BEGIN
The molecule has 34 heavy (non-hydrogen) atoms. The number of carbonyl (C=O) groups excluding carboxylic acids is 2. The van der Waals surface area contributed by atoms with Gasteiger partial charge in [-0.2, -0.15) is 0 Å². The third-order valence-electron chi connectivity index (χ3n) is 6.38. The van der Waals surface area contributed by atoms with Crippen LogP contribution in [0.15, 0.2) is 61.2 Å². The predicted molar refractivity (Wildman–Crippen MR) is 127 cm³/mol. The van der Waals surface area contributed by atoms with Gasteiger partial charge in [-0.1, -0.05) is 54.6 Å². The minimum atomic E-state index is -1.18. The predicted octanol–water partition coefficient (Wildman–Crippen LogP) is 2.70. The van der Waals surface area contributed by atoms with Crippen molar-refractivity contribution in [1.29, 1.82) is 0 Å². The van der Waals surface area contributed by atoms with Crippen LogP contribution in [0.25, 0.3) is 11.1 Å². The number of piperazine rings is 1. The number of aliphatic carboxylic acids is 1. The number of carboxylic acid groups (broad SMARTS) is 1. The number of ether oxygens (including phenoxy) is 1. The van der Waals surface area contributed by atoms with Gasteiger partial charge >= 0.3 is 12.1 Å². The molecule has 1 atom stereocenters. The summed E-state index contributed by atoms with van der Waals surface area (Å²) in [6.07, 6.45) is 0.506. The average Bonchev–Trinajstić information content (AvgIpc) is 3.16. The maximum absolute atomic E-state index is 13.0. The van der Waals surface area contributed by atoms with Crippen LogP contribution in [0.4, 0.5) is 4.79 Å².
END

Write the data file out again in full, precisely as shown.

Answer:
The molecule has 34 heavy (non-hydrogen) atoms. The number of carbonyl (C=O) groups excluding carboxylic acids is 2. The van der Waals surface area contributed by atoms with Gasteiger partial charge in [-0.2, -0.15) is 0 Å². The third-order valence-electron chi connectivity index (χ3n) is 6.38. The van der Waals surface area contributed by atoms with Crippen LogP contribution in [0.15, 0.2) is 61.2 Å². The predicted molar refractivity (Wildman–Crippen MR) is 127 cm³/mol. The van der Waals surface area contributed by atoms with Gasteiger partial charge in [-0.1, -0.05) is 54.6 Å². The minimum atomic E-state index is -1.18. The predicted octanol–water partition coefficient (Wildman–Crippen LogP) is 2.70. The van der Waals surface area contributed by atoms with Crippen molar-refractivity contribution in [1.29, 1.82) is 0 Å². The van der Waals surface area contributed by atoms with Crippen LogP contribution in [0.25, 0.3) is 11.1 Å². The number of piperazine rings is 1. The number of aliphatic carboxylic acids is 1. The number of carboxylic acid groups (broad SMARTS) is 1. The number of ether oxygens (including phenoxy) is 1. The van der Waals surface area contributed by atoms with Gasteiger partial charge >= 0.3 is 12.1 Å². The molecule has 1 atom stereocenters. The summed E-state index contributed by atoms with van der Waals surface area (Å²) in [6.07, 6.45) is 0.506. The average Bonchev–Trinajstić information content (AvgIpc) is 3.16. The maximum absolute atomic E-state index is 13.0. The van der Waals surface area contributed by atoms with Crippen LogP contribution in [0.4, 0.5) is 4.79 Å².